This site is operated by a business or businesses owned by Informa PLC and all copyright resides with them. Informa PLC's registered office is 5 Howick Place, London SW1P 1WG. Registered in England and Wales. Number 8860726.
The Dreadful State of Cloud Documentation and Education
Legacy is a term used rather inaccurately in our industry. When applied as an adjective, it’s supposed to mean, “denoting or relating to software or hardware that has been superseded but is difficult to replace because of its wide use.” When often used by cloud providers, the term infers “premises-based, old, outdated, and irrelevant” technology. I would reasonably argue, that the “so-called” legacy vendors had it right in many areas. The cloud vendors could learn a lot from their predecessors, especially in the areas of quality documentation and education.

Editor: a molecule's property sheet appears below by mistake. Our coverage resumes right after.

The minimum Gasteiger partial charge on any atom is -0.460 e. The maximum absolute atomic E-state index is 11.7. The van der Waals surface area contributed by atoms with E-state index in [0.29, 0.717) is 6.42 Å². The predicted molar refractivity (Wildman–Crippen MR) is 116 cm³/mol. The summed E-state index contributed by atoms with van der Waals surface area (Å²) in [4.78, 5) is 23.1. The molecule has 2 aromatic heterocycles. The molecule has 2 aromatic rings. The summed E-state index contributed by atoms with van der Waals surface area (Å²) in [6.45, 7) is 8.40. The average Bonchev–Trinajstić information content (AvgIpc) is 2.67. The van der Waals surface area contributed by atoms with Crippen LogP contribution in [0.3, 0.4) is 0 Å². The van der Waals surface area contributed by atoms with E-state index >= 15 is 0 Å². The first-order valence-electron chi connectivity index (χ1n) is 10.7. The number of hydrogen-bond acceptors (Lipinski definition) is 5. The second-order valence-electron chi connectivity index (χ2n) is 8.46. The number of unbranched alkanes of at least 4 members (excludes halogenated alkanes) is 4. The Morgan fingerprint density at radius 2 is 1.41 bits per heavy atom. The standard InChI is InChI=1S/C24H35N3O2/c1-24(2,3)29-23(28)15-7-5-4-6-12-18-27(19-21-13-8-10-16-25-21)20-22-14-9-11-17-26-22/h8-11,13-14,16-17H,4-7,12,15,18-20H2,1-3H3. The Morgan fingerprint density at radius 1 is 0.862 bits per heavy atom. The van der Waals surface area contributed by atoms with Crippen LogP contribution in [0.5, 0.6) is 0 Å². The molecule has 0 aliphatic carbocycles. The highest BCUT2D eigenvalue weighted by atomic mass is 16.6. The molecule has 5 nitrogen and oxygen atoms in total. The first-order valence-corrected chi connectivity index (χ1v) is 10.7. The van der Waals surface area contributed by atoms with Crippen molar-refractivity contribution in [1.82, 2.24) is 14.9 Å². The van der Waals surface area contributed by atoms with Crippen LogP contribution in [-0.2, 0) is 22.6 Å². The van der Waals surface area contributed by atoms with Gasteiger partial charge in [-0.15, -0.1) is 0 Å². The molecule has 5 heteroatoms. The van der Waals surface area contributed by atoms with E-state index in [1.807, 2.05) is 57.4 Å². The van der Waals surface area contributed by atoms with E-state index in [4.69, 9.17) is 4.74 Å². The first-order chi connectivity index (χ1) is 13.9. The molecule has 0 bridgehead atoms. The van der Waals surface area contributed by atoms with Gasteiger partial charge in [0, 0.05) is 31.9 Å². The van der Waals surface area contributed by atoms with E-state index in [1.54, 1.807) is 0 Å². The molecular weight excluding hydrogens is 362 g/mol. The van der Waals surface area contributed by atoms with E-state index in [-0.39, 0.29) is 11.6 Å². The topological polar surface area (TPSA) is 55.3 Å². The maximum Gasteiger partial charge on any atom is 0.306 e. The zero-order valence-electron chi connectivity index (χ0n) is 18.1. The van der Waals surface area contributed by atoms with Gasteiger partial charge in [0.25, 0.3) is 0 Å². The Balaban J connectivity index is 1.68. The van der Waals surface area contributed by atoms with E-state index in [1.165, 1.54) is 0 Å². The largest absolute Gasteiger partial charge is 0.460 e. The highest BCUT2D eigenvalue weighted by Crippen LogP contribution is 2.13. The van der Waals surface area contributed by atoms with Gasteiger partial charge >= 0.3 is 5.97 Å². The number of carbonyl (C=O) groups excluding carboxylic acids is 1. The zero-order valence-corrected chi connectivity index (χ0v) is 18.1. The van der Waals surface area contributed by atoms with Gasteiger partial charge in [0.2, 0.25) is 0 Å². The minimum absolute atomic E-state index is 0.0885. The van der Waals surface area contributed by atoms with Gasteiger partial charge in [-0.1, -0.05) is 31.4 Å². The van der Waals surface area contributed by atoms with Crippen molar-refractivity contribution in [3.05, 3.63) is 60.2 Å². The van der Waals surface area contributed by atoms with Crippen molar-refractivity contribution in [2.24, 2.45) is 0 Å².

Quality documentation admittingly is tough to write; as a technical education facilitator, I prefer instruction over documentation writing because I can elaborate or demonstrate a topic or concept in different ways for comprehension. I can draw out a diagram or flow chart, use different analogies, and demonstrate using the actual application. Furthermore, I can see the participants’ response, understanding, or lack thereof, by asking questions, requesting chats or opening up for dialogue in a virtual setting.